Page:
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People and talent key to future digital transformation say leaders

Leaders say inadequate skills and employee burnout are the biggest barriers to digital transformation progress. Yet a new study finds significant disconnect in how executives and employees rate businesses in addressing these gaps

Digital transformation

Nearly six in 10 organisations have accelerated their digital transformations due to the COVID-19 pandemic while 66% of executives say they have completed initiatives that previously encountered resistance. But while 74% of executives believe they have been helping their employees learn the skills needed to work in a new way, just 38% of employees agree.

Meanwhile, according to the COVID-19 and the Future of Business survey of more than 3,800 global C-suite executives in 20 countries and 22 industries by the IBM Institute for Business Value, 80% of executives say that are supporting the physical and emotional health of their workforce but just 46% of employees surveyed feel that support.

Executives are facing a proliferation of initiatives due to the pandemic and having difficulty focusing, but do plan to prioritise internal and operational capabilities such as workforce skills and flexibility, finds the study.

"For many the pandemic has knocked down previous barriers to digital transformation, and leaders are increasingly relying on technology for mission-critical aspects of their enterprise operations," says Mark Foster, senior vice president, IBM Services.

"But looking ahead, leaders need to redouble their focus on their people as well as the workflows and technology infrastructure that enable them – we can't underestimate the power of empathetic leadership to drive employees' confidence, effectiveness and wellbeing amid disruption."

The good news is that businesses are seeing more clearly the critical role people play in driving their ongoing transformation. Leaders called out organisational complexity, inadequate skills and employee burnout as the biggest hurdles to overcome – both today and in the next two years.

IBM says leaders are taking three active steps to survive and thrive.

1. Improving operational scalability and flexibility

The ongoing disruption of the COVID-19 pandemic has shown how important it can be for businesses to be built for change. Many executives are facing demand fluctuations, new challenges to support employees working remotely and requirements to cut costs.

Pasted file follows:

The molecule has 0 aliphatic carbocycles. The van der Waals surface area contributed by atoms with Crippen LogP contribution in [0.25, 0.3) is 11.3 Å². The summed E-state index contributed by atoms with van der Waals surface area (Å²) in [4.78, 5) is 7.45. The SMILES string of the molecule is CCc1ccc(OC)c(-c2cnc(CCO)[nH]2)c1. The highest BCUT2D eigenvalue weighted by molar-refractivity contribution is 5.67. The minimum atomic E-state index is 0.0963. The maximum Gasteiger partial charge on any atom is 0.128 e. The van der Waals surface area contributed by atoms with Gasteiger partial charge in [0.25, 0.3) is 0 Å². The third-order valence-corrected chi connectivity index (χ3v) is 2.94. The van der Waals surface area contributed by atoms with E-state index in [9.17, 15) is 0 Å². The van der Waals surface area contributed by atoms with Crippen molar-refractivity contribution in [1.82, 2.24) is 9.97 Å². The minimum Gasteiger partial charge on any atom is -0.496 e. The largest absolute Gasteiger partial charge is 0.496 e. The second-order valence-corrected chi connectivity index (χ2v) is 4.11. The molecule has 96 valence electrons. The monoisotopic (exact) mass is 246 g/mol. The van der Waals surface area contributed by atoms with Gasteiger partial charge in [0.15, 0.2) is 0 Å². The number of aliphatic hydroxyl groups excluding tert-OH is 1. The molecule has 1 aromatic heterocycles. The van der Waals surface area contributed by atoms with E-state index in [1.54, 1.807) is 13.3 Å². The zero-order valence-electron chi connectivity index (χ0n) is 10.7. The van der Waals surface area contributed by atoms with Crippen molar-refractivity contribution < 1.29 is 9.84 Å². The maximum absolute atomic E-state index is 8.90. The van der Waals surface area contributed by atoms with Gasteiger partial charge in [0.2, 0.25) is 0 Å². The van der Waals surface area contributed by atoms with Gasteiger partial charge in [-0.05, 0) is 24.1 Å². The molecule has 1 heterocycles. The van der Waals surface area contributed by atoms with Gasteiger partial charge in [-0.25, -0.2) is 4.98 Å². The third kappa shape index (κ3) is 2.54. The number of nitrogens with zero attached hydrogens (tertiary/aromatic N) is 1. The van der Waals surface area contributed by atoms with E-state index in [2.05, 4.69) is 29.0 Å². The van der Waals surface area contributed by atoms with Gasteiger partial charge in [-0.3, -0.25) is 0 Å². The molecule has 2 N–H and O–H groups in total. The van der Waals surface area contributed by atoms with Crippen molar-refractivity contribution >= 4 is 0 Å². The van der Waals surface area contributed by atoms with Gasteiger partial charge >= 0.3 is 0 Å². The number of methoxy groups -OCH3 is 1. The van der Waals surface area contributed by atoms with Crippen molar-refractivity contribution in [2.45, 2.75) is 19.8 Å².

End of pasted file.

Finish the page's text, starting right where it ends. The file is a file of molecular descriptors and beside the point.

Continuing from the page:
The study reveals the majority of organisations are making permanent changes to their organisational strategy. For instance, 94% of executives surveyed plan to participate in platform-based business models by 2022, and many reported they will increase participation in ecosystems and partner networks.

Executing these new strategies may require a more scalable and flexible IT infrastructure. Executives are already anticipating this: the survey showed respondents plan a 20 percentage point increase in prioritisation of cloud technology in the next two years. What's more, executives surveyed plan to move more of their business functions to the cloud over the next two years, with customer engagement and marketing being the top two cloudified functions.

2. Applying AI, automation and other exponential technologies to help make workflows more intelligent

The COVID-19 pandemic has disrupted critical workflows and processes at the heart of many organisations' core operations. Technologies like AI, automation and cybersecurity that could help make workflows more intelligent, responsive and secure are increasing in priority across the board for responding global executives. Over the next two years, the report finds:

  • Prioritisation of AI technology will increase by 20 percentage points
  • 60% of executives surveyed say they have accelerated process automation, and many will increasingly apply automation across all business functions
  • 76% of executives surveyed plan to prioritise cybersecurity – twice as many as deploy the technology today.

As executives increasingly invest in cloud, AI, automation and other exponential technologies, IBM recommends leaders should keep in mind the users of that technology – their people. These digital tools should enable a positive employee experience by design, and support people's innovation and productivity.

3. Leading, engaging and enabling the workforce in new ways

The study showed placing a renewed focus on people may be critical amid the COVID-19 pandemic while many employees are working outside of traditional offices and dealing with heightened personal stress and uncertainty.

Ongoing IBV consumer research has shown that the expectations employees have of their employers have shifted amid the pandemic – employees now expect that their employers will take an active role in supporting their physical and emotional health as well as the skills they need to work in new ways.

To address this gap, IBM recommends executives place deeper focus on their people, putting employees' end-to-end wellbeing first. Empathetic leaders who encourage personal accountability and support employees to work in self-directed squads that apply design thinking and agile principles can be beneficial. Organisations should also think about adopting a holistic, multi-modal model of skills development to help employees develop both the behavioural and technical skills required to work in the new normal and foster a culture of continuous learning.

Published 8 October 2020

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